• More processed.
  • Higher glycemic index.
  • Too chewy for those who prefer instant or creamier.

Steel Cut Oatmeal vs Oatmeal: Nutrient Comparison

The following table is a side-by-side comparison of the nutrients contained in both.

  Oatmeal (100 g) Steel Cut Oats (100 g)
Calories 379 360
Protein 13.2 g 13.3 g
Carbohydrates 67.7 g 67.8 g
Fiber 10.1 g 9.3 g
Fat 6.52 g 7.19 g
Sugar 0.99 g 1.00 g
Vitamin A 0 IU 0 IU
Beta-carotene 0 mcg 0 mcg
Vitamin C 0 mg 0 mg
Vitamin B1 (Thiamin) 0.46 mg 1.00 mg
Magnesium 138 mg  136 mg
Phosphorous 410 mg  460 mg
Potassium 362 mg 384 mg
Iron 4.25 mg 3.81 mg
Copper 0.39 mg 0.31 mg
Calcium 52 mg 52 mg
Zinc 3.64 mg 3.60 mg

Nutrient Resources 1 2

They both contain the same types of nutrients. At first it’s difficult to determine which one provides a higher percentage than the other. This causes many people to wonder which is healthier.

Steel cut oats are healthier than regular oatmeal due to its lower glycemic index. Steel cut oats are digested and absorbed more slowly. For this reason there is a slower rise in blood sugar and less sugar spikes. The percentage of nutrients in both oats are similar.

Regular oatmeal is healthy also and should not be discounted. Both are highly nutritious and excellent sources of fiber, protein and minerals. The variety chosen may come down to taste, preparation time or preference.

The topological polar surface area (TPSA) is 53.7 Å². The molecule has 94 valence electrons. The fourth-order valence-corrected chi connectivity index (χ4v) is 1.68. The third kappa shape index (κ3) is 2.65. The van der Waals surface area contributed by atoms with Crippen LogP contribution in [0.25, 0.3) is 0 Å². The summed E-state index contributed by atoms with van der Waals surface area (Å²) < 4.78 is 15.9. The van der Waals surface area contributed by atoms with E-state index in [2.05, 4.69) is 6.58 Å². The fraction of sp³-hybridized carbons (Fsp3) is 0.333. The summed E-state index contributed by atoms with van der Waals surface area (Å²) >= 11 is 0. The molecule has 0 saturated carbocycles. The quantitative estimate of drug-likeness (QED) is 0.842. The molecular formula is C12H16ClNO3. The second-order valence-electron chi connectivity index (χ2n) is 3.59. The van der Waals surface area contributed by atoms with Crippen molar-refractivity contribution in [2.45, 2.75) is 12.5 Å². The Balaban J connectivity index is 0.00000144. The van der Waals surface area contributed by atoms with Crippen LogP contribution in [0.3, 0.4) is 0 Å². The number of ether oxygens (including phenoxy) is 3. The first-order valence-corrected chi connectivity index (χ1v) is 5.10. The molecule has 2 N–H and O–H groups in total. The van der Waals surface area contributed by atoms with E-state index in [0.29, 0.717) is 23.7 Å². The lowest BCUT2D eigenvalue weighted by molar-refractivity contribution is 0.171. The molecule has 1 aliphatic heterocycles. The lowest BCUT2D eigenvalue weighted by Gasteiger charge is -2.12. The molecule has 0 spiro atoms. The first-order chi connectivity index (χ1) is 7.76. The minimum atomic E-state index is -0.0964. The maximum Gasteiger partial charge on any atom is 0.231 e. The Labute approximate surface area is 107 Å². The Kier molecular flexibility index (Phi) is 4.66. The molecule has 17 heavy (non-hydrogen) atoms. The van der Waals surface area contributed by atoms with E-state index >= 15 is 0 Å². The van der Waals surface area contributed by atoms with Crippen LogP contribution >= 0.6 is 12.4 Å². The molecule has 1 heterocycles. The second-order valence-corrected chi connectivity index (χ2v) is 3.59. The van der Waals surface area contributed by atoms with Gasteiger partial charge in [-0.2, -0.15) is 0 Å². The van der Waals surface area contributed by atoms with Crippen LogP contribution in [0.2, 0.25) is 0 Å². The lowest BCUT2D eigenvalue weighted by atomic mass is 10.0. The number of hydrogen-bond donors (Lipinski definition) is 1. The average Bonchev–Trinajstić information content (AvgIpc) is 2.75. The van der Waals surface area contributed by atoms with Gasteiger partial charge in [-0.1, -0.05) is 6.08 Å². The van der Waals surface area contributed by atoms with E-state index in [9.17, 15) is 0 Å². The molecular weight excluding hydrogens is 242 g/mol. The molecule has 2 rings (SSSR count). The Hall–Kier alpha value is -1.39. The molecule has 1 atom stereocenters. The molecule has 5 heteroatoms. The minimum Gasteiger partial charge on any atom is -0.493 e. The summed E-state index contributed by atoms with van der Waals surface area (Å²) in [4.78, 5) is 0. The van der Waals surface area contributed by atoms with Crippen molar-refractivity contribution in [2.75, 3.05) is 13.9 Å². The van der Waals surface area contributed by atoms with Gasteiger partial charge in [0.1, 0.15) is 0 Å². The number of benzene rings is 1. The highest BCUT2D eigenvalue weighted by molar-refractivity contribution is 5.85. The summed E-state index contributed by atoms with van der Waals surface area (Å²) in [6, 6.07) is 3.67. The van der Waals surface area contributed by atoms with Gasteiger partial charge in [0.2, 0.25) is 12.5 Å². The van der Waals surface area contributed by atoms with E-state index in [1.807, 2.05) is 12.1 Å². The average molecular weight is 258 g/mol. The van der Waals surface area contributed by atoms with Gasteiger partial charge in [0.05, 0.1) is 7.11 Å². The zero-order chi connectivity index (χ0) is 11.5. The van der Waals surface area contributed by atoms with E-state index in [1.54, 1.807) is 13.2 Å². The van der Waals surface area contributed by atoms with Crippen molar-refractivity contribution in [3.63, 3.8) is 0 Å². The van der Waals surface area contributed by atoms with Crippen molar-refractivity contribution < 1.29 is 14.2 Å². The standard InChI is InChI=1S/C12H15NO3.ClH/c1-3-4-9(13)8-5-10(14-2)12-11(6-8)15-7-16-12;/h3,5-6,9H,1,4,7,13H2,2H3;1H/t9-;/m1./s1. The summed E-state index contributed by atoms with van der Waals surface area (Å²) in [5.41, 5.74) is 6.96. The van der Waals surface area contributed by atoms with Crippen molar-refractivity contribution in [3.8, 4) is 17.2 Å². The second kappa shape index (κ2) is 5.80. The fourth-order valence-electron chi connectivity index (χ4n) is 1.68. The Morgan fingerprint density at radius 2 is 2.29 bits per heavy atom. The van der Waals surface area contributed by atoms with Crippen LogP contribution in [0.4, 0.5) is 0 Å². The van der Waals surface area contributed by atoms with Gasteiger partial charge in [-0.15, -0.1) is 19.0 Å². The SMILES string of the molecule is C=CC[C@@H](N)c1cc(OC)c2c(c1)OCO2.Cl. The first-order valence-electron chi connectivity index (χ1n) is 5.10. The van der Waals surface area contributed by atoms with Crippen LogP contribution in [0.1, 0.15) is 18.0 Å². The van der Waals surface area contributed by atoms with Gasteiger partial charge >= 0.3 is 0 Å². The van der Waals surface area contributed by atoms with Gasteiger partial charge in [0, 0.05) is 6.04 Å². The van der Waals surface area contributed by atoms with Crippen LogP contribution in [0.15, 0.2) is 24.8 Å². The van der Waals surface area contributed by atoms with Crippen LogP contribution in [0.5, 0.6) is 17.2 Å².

The doctor in the following video discusses which oats may be healthier.

Keep reading down further in the article for more information about the glycemic index.

I use both and alternate between the two varieties. More often I consume the regular because it takes less time to prepare.

Find out the nutrient difference between these two in my article, Instant Oatmeal vs Oatmeal: What’s The Difference?

Taste and Texture

Many times people choose one food over the other because of its taste or according to their mood.

Since there are some similarities between the two, like both being oats, many people wonder if they taste the same.

Steel cut oatmeal tastes nuttier than regular oatmeal. The bigger difference between the two is the texture. Oatmeal is creamier than the chewier, more coarse steel cut. 

Steel cut oats taste different due to its thicker and less processed oats. Regular oats are steamed and rolled which flattens them more than the less processed steel cut oats.

Kevin Garce's bowl of oatmeal in his kitchen.
I made a bowl of oatmeal in my kitchen with bananas and blueberries

To conduct some original research, I polled some of my readers and people in food groups I belong to. I asked, do you prefer the taste of steel cut or regular for breakfast?

  • 72% said they preferred the taste of regular oatmeal.
  • 23% said they preferred the taste of steel cut oatmeal.
  • 5% said they had no preference.